The survey will: 

  • Find out how students would like technology to be used in learning and teaching 
  • Understand how students use the digital environment and services and how we could improve them 
  • Target resources towards the issues that matter to students 
  • Start a conversation with students about their digital skills, expectations and experiences 

The survey ran from 14th -30th April and following analysis recommendations will be made on how City can improve digital services and support students with improving their digital literacy. To hear more about the survey listen to Lauren’s presentation.

The last session was a panel discussion with the students;  key points included the point that if online learning is done effectively it can be a very positive thing. However, it was generally felt that there should be more focus on supporting student communities.  There was a lot of advice from the students to staff so really worth listening to the recording of the event, as well as reading Professor Susannah Quinsee’s blog post about what she took away from hearing students talk so candidly about their experiences of learning online.

As the event was drawing towards the end the audience was polled with two questions:

The first one was ‘What area of further support do you think is needed moving forwards in this Covid era?’ Many responses were around building communities for students; but equally important was more support for staff with digital skills and workload balance. Others mentioned offering more help to students who really struggle with online learning and setting up robust inductions processes.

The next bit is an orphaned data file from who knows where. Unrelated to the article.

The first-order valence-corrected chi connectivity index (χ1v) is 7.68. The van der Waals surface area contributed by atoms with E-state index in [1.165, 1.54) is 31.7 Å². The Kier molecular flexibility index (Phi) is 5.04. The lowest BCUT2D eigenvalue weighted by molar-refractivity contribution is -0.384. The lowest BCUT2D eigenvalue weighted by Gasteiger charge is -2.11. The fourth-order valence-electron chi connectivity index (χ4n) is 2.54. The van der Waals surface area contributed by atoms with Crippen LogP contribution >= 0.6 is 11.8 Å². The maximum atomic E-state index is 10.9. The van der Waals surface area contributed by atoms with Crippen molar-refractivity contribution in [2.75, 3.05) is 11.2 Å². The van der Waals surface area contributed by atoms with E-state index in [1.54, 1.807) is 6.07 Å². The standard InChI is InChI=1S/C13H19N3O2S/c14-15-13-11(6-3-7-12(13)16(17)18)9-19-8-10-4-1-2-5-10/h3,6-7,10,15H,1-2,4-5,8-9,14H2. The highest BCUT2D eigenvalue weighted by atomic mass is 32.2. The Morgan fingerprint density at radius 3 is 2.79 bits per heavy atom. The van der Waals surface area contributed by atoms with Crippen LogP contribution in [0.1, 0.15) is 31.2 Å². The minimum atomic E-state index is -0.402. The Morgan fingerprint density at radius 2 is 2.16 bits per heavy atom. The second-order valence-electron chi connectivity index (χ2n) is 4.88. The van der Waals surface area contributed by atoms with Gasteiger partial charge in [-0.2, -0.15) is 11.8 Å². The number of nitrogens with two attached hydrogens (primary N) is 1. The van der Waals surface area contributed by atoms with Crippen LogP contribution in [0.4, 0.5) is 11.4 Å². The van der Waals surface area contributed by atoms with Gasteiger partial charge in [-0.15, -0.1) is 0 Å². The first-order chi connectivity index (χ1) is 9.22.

The second question was ‘How can the digital experience survey support students and staff moving forwards?’ Answers here included that it would be useful for identifying gaps and for future planning as well as targeting resources, though someone did feel that it might be too late for many changes. Others mentioned understanding what teaching methods have worked as well as thinking about programme design, building on what has been learnt in moving forwards.

Playlist and Descriptive transcripts

The video recordings of the individual sessions can be easily accessed on the playlist and they have corrected captions available via the media player.

If you would like to read the script while watching the presentation, or if you would just like to check out the work we have been doing, you can follow along with the descriptive transcripts created by the Learning Enhancement and Development (LEaD) team for each session. The transcripts are in word and will download to your device.

What is a descriptive transcript? find out more on our blog post.